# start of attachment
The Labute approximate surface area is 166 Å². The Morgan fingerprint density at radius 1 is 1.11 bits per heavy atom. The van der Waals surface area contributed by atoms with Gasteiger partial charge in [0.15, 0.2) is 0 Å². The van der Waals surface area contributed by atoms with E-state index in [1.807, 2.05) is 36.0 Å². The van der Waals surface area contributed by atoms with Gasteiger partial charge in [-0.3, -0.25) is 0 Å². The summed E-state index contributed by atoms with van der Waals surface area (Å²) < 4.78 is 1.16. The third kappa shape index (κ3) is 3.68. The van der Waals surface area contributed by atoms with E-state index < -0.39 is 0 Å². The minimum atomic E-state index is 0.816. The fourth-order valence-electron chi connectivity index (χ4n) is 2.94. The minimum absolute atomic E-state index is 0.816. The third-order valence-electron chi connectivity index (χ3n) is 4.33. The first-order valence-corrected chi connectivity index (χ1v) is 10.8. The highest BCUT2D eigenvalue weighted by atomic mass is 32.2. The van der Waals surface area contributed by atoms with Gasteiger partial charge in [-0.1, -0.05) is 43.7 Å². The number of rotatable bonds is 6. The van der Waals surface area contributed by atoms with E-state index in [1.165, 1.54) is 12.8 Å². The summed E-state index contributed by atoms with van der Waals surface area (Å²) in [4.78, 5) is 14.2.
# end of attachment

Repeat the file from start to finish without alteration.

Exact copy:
The Labute approximate surface area is 166 Å². The Morgan fingerprint density at radius 1 is 1.11 bits per heavy atom. The van der Waals surface area contributed by atoms with Gasteiger partial charge in [0.15, 0.2) is 0 Å². The van der Waals surface area contributed by atoms with E-state index in [1.807, 2.05) is 36.0 Å². The van der Waals surface area contributed by atoms with Gasteiger partial charge in [-0.3, -0.25) is 0 Å². The summed E-state index contributed by atoms with van der Waals surface area (Å²) < 4.78 is 1.16. The third kappa shape index (κ3) is 3.68. The van der Waals surface area contributed by atoms with E-state index < -0.39 is 0 Å². The minimum atomic E-state index is 0.816. The fourth-order valence-electron chi connectivity index (χ4n) is 2.94. The minimum absolute atomic E-state index is 0.816. The third-order valence-electron chi connectivity index (χ3n) is 4.33. The first-order valence-corrected chi connectivity index (χ1v) is 10.8. The highest BCUT2D eigenvalue weighted by atomic mass is 32.2. The van der Waals surface area contributed by atoms with Gasteiger partial charge in [-0.1, -0.05) is 43.7 Å². The number of rotatable bonds is 6. The van der Waals surface area contributed by atoms with E-state index in [1.165, 1.54) is 12.8 Å². The summed E-state index contributed by atoms with van der Waals surface area (Å²) in [4.78, 5) is 14.2.